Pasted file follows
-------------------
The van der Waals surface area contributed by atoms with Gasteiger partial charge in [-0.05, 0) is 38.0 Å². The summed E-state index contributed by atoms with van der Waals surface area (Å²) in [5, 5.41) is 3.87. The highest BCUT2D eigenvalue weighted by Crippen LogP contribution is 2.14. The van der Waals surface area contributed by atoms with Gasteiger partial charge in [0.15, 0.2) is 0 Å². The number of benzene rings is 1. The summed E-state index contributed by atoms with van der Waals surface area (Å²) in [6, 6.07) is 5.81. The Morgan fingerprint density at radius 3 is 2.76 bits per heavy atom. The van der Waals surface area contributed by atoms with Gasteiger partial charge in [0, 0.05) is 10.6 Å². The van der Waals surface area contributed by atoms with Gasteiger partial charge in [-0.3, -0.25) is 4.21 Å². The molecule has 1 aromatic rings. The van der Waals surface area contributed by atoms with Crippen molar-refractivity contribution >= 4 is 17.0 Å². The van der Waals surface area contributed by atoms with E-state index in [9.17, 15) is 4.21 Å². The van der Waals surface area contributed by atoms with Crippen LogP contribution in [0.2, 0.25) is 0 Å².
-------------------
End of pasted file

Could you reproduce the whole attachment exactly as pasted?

The van der Waals surface area contributed by atoms with Gasteiger partial charge in [-0.05, 0) is 38.0 Å². The summed E-state index contributed by atoms with van der Waals surface area (Å²) in [5, 5.41) is 3.87. The highest BCUT2D eigenvalue weighted by Crippen LogP contribution is 2.14. The van der Waals surface area contributed by atoms with Gasteiger partial charge in [0.15, 0.2) is 0 Å². The number of benzene rings is 1. The summed E-state index contributed by atoms with van der Waals surface area (Å²) in [6, 6.07) is 5.81. The Morgan fingerprint density at radius 3 is 2.76 bits per heavy atom. The van der Waals surface area contributed by atoms with Gasteiger partial charge in [0, 0.05) is 10.6 Å². The van der Waals surface area contributed by atoms with Gasteiger partial charge in [-0.3, -0.25) is 4.21 Å². The molecule has 1 aromatic rings. The van der Waals surface area contributed by atoms with Crippen molar-refractivity contribution >= 4 is 17.0 Å². The van der Waals surface area contributed by atoms with E-state index in [9.17, 15) is 4.21 Å². The van der Waals surface area contributed by atoms with Crippen LogP contribution in [0.2, 0.25) is 0 Å².